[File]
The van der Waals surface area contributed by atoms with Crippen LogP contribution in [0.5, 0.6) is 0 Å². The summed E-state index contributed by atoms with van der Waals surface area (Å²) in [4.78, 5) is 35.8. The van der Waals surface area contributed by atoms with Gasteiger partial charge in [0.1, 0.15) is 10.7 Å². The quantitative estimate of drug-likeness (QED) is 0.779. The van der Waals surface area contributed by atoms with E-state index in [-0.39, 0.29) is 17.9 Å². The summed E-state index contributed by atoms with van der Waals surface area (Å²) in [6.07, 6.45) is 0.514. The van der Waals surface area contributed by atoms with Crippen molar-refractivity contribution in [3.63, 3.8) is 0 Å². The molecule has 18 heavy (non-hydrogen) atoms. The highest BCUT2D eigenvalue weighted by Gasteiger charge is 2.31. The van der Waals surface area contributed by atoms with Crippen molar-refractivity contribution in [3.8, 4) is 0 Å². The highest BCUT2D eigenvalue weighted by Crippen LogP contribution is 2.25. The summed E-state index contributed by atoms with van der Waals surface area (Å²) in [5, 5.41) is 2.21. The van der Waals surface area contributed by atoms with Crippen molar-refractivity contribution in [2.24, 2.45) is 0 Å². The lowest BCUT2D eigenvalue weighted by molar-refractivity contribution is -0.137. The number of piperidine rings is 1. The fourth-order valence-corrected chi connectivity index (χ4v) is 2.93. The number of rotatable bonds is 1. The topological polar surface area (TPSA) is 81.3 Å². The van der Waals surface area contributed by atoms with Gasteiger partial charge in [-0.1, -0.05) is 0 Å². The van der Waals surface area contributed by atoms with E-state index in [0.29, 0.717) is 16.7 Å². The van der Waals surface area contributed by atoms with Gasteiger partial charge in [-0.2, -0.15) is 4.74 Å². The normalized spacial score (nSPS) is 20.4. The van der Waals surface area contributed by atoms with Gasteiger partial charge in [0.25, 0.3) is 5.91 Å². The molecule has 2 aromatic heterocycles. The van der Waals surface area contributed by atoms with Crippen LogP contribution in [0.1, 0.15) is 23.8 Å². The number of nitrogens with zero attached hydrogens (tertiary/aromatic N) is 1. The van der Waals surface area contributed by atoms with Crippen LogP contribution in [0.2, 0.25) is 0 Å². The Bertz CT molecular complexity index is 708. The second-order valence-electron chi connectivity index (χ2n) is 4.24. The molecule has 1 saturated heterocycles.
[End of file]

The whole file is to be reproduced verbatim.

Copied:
The van der Waals surface area contributed by atoms with Crippen LogP contribution in [0.5, 0.6) is 0 Å². The summed E-state index contributed by atoms with van der Waals surface area (Å²) in [4.78, 5) is 35.8. The van der Waals surface area contributed by atoms with Gasteiger partial charge in [0.1, 0.15) is 10.7 Å². The quantitative estimate of drug-likeness (QED) is 0.779. The van der Waals surface area contributed by atoms with E-state index in [-0.39, 0.29) is 17.9 Å². The summed E-state index contributed by atoms with van der Waals surface area (Å²) in [6.07, 6.45) is 0.514. The van der Waals surface area contributed by atoms with Crippen molar-refractivity contribution in [3.63, 3.8) is 0 Å². The molecule has 18 heavy (non-hydrogen) atoms. The highest BCUT2D eigenvalue weighted by Gasteiger charge is 2.31. The van der Waals surface area contributed by atoms with Crippen molar-refractivity contribution in [3.8, 4) is 0 Å². The highest BCUT2D eigenvalue weighted by Crippen LogP contribution is 2.25. The summed E-state index contributed by atoms with van der Waals surface area (Å²) in [5, 5.41) is 2.21. The van der Waals surface area contributed by atoms with Crippen molar-refractivity contribution in [2.24, 2.45) is 0 Å². The lowest BCUT2D eigenvalue weighted by molar-refractivity contribution is -0.137. The number of piperidine rings is 1. The fourth-order valence-corrected chi connectivity index (χ4v) is 2.93. The number of rotatable bonds is 1. The topological polar surface area (TPSA) is 81.3 Å². The van der Waals surface area contributed by atoms with Gasteiger partial charge in [-0.1, -0.05) is 0 Å². The van der Waals surface area contributed by atoms with E-state index in [0.29, 0.717) is 16.7 Å². The van der Waals surface area contributed by atoms with Gasteiger partial charge in [-0.2, -0.15) is 4.74 Å². The normalized spacial score (nSPS) is 20.4. The van der Waals surface area contributed by atoms with Gasteiger partial charge in [0.25, 0.3) is 5.91 Å². The molecule has 2 aromatic heterocycles. The van der Waals surface area contributed by atoms with Crippen LogP contribution in [0.1, 0.15) is 23.8 Å². The number of nitrogens with zero attached hydrogens (tertiary/aromatic N) is 1. The van der Waals surface area contributed by atoms with Crippen LogP contribution in [0.2, 0.25) is 0 Å². The Bertz CT molecular complexity index is 708. The second-order valence-electron chi connectivity index (χ2n) is 4.24. The molecule has 1 saturated heterocycles.